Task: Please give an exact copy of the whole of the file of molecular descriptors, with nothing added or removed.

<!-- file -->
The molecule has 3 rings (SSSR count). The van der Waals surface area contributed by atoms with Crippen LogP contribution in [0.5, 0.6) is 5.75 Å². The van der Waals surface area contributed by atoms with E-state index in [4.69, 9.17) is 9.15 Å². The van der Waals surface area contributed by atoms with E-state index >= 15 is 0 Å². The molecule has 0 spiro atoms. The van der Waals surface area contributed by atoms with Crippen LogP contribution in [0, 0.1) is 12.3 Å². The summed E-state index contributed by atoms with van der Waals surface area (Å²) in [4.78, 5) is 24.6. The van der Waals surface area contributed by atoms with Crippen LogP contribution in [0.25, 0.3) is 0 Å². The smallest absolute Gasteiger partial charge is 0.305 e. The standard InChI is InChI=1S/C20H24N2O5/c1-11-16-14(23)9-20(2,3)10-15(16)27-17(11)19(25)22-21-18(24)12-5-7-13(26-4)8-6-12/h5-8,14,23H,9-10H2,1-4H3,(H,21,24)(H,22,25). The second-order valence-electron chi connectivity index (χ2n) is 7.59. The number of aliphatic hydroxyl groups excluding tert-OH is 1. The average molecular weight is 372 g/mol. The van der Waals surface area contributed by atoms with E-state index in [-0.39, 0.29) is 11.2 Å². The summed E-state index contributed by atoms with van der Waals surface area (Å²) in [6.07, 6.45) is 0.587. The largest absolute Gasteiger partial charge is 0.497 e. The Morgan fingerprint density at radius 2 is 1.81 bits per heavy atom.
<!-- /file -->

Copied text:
The molecule has 3 rings (SSSR count). The van der Waals surface area contributed by atoms with Crippen LogP contribution in [0.5, 0.6) is 5.75 Å². The van der Waals surface area contributed by atoms with E-state index in [4.69, 9.17) is 9.15 Å². The van der Waals surface area contributed by atoms with E-state index >= 15 is 0 Å². The molecule has 0 spiro atoms. The van der Waals surface area contributed by atoms with Crippen LogP contribution in [0, 0.1) is 12.3 Å². The summed E-state index contributed by atoms with van der Waals surface area (Å²) in [4.78, 5) is 24.6. The van der Waals surface area contributed by atoms with Crippen LogP contribution in [0.25, 0.3) is 0 Å². The smallest absolute Gasteiger partial charge is 0.305 e. The standard InChI is InChI=1S/C20H24N2O5/c1-11-16-14(23)9-20(2,3)10-15(16)27-17(11)19(25)22-21-18(24)12-5-7-13(26-4)8-6-12/h5-8,14,23H,9-10H2,1-4H3,(H,21,24)(H,22,25). The second-order valence-electron chi connectivity index (χ2n) is 7.59. The number of aliphatic hydroxyl groups excluding tert-OH is 1. The average molecular weight is 372 g/mol. The van der Waals surface area contributed by atoms with E-state index in [-0.39, 0.29) is 11.2 Å². The summed E-state index contributed by atoms with van der Waals surface area (Å²) in [6.07, 6.45) is 0.587. The largest absolute Gasteiger partial charge is 0.497 e. The Morgan fingerprint density at radius 2 is 1.81 bits per heavy atom.